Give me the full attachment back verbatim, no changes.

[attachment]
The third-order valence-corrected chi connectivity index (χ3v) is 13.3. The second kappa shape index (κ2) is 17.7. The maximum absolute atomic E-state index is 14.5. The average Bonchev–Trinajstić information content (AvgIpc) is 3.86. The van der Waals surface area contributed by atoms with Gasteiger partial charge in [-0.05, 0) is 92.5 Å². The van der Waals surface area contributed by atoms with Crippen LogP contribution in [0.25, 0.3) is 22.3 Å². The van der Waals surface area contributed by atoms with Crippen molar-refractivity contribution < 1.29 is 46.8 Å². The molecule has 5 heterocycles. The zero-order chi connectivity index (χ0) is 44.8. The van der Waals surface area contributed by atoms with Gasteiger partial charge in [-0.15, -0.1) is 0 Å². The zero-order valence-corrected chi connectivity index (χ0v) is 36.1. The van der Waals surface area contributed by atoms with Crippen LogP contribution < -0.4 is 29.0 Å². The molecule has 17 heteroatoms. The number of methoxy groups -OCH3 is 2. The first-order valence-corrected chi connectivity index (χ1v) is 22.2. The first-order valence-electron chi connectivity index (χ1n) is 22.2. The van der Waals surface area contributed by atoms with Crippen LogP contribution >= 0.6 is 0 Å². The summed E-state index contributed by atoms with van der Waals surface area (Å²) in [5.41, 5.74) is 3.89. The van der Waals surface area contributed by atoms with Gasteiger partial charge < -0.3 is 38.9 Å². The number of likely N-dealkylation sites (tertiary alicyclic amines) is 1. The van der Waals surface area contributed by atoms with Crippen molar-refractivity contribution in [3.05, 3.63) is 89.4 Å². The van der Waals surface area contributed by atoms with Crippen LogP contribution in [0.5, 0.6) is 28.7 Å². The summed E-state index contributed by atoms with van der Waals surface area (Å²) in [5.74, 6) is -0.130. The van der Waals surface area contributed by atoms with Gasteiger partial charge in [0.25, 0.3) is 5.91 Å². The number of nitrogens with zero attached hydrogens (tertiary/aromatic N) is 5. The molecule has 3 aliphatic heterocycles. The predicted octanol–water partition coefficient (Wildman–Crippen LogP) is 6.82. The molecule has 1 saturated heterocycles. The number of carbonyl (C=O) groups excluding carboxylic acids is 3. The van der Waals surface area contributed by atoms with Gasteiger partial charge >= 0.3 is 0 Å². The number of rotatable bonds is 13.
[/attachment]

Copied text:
The third-order valence-corrected chi connectivity index (χ3v) is 13.3. The second kappa shape index (κ2) is 17.7. The maximum absolute atomic E-state index is 14.5. The average Bonchev–Trinajstić information content (AvgIpc) is 3.86. The van der Waals surface area contributed by atoms with Gasteiger partial charge in [-0.05, 0) is 92.5 Å². The van der Waals surface area contributed by atoms with Crippen LogP contribution in [0.25, 0.3) is 22.3 Å². The van der Waals surface area contributed by atoms with Crippen molar-refractivity contribution < 1.29 is 46.8 Å². The molecule has 5 heterocycles. The zero-order chi connectivity index (χ0) is 44.8. The van der Waals surface area contributed by atoms with Gasteiger partial charge in [-0.15, -0.1) is 0 Å². The zero-order valence-corrected chi connectivity index (χ0v) is 36.1. The van der Waals surface area contributed by atoms with Crippen LogP contribution < -0.4 is 29.0 Å². The molecule has 17 heteroatoms. The number of methoxy groups -OCH3 is 2. The first-order valence-corrected chi connectivity index (χ1v) is 22.2. The first-order valence-electron chi connectivity index (χ1n) is 22.2. The van der Waals surface area contributed by atoms with Crippen LogP contribution >= 0.6 is 0 Å². The summed E-state index contributed by atoms with van der Waals surface area (Å²) in [5.41, 5.74) is 3.89. The van der Waals surface area contributed by atoms with Gasteiger partial charge < -0.3 is 38.9 Å². The number of likely N-dealkylation sites (tertiary alicyclic amines) is 1. The van der Waals surface area contributed by atoms with Crippen molar-refractivity contribution in [3.05, 3.63) is 89.4 Å². The van der Waals surface area contributed by atoms with Crippen LogP contribution in [0.5, 0.6) is 28.7 Å². The summed E-state index contributed by atoms with van der Waals surface area (Å²) in [5.74, 6) is -0.130. The van der Waals surface area contributed by atoms with Gasteiger partial charge in [0.25, 0.3) is 5.91 Å². The number of nitrogens with zero attached hydrogens (tertiary/aromatic N) is 5. The molecule has 3 aliphatic heterocycles. The predicted octanol–water partition coefficient (Wildman–Crippen LogP) is 6.82. The molecule has 1 saturated heterocycles. The number of carbonyl (C=O) groups excluding carboxylic acids is 3. The van der Waals surface area contributed by atoms with Gasteiger partial charge >= 0.3 is 0 Å². The number of rotatable bonds is 13.